The Intersection Between Adventure Tourism and Cruising

The Intersection Between Adventure Tourism and Cruising

ATTA member tour operators report 51 percent of annual revenue from cruises By: Marilyn Green
<p>Members view small vessels more favorably than medium and large ships. // © 2016 iStock</p><p>Feature image (above): Interaction with nature and...

Members view small vessels more favorably than medium and large ships. // © 2016 iStock

Feature image (above): Interaction with nature and physical activity are two tenants of adventure travel. // © 2016 Lindblad Expeditions

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The Details

Adventure Travel Trade Association

In a recent survey by Adventure Travel Trade Association (ATTA), members reported that the intersection between adventure travel and cruising accounts for a substantial percentage of their annual income.

Shannon Stowell, president of ATTA, said this report marks the first time the association has directly addressed the role of cruising in adventure travel. ATTA will continue the discussion during a plenary session at the Adventure Travel World Summit this month in Anchorage, Ala.

“Cruising is a subject that only comes up in the halls,” Stowell said. “We are bringing facts and dialogue to this.”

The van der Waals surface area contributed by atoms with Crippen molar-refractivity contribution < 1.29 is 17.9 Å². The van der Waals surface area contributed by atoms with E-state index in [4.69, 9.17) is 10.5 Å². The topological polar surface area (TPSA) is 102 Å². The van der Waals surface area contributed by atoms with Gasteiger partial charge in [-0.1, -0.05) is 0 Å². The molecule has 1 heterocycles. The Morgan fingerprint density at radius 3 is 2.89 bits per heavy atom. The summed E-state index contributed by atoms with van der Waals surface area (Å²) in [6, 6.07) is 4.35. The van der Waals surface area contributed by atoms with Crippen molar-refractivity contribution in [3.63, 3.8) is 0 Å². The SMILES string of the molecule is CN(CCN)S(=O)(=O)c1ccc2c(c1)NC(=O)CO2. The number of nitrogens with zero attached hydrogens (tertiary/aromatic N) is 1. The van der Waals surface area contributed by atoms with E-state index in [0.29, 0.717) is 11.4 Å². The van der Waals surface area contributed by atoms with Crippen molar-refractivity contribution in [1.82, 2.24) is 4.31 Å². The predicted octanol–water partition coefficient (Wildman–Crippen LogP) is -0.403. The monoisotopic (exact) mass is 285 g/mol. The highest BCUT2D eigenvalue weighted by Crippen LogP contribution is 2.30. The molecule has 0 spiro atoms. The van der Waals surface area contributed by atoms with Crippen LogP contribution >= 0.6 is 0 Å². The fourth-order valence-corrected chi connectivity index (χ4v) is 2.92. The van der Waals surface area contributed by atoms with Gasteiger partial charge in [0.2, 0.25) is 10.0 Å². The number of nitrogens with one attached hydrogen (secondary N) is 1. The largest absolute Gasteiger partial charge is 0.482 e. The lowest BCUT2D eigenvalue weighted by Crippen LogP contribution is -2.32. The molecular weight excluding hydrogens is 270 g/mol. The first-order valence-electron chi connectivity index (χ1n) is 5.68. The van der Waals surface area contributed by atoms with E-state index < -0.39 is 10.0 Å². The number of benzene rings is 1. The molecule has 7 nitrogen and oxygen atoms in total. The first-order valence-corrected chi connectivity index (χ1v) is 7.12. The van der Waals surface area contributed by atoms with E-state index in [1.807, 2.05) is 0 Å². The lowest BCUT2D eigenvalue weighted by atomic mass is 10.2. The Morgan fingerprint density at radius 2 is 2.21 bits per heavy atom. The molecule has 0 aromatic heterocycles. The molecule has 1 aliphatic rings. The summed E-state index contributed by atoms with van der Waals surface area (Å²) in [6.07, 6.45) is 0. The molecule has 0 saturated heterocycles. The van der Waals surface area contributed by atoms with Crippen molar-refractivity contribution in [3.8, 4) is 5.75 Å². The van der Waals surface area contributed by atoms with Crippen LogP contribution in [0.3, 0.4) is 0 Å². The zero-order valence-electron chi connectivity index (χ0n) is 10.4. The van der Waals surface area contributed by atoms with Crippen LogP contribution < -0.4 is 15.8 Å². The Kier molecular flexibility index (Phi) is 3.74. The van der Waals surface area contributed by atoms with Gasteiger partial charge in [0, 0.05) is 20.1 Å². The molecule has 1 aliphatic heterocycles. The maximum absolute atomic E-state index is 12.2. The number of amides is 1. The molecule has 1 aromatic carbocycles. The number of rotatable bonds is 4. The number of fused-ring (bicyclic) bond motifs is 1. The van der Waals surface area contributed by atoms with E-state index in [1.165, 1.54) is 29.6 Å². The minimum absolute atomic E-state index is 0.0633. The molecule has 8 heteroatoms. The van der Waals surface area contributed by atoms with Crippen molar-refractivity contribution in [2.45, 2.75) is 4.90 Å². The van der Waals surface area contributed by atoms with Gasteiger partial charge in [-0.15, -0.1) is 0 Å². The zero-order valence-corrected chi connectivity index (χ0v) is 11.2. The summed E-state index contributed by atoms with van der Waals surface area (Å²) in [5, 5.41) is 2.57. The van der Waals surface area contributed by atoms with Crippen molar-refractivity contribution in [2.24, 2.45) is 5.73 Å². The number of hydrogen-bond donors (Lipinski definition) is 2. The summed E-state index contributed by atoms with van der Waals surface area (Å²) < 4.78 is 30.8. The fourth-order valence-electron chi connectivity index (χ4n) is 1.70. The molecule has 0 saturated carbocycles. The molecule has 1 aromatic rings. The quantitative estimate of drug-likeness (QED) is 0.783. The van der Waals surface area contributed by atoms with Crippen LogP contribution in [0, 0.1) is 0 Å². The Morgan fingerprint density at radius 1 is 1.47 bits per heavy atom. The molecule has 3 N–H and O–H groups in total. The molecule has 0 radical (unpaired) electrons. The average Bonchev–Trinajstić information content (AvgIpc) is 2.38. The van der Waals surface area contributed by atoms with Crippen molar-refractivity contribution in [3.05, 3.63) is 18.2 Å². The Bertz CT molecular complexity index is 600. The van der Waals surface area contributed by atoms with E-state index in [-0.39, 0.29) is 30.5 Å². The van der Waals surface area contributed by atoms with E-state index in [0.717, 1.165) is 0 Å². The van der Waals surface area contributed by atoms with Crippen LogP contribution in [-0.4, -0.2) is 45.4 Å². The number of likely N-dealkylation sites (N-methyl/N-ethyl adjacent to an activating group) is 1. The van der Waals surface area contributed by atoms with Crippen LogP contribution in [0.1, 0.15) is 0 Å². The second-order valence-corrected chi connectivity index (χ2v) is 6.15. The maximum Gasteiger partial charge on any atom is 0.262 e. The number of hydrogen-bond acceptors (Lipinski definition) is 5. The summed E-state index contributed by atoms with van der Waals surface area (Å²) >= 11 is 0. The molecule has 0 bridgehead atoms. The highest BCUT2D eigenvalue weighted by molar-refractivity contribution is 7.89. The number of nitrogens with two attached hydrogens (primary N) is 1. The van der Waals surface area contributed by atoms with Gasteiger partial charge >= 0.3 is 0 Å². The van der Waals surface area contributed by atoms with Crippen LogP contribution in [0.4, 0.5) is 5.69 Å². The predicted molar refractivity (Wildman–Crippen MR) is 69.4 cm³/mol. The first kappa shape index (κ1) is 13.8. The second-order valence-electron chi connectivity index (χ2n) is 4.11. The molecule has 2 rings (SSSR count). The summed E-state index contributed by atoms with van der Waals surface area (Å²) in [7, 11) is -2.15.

According to ATTA, adventure travel is a tourist activity invested in at least two of three categories: cultural immersion, physical activity and interaction with nature.

“Adventure travel is the bigger industry, but it’s fragmented into hundreds of companies,” he said.

And many of those adventure companies are involved with cruising. Inbound/outbound adventure tour operators reported that 51 percent of their annual revenue is dependent on cruising, and 73 percent of total respondents earn profitable revenue from cruise passengers.

Contributing to these results is the fact that cruisers are opting for adventure travel and adventure travelers are booking cruises, says Stowell, giving travel agents opportunities to cross-sell.

What’s more, 79 percent of respondents (mostly tour operators headquartered in North America) report that the adventure destinations where they operate have been impacted by cruising.

ATTA members have mixed feelings about the appearance of cruise ships.

Eighty-five percent of respondents cite ship size as a determining factor in destination impact. A majority of those surveyed see small expedition ships (12 to 99 passengers) as having an overall positive effect, while a majority is concerned about damage to the local environment and irresponsible tourism growth in the case of larger vessels.

“We still have a lot to learn about the intersection between the cruise and adventure industries,” Stowell said. “Some of our members have concerns about the impact cruising will have on their business, the environment and local culture, while others have fully embraced the industry. ATTA wants to help facilitate the dialogue between cruise companies, adventure providers and the destinations they share.”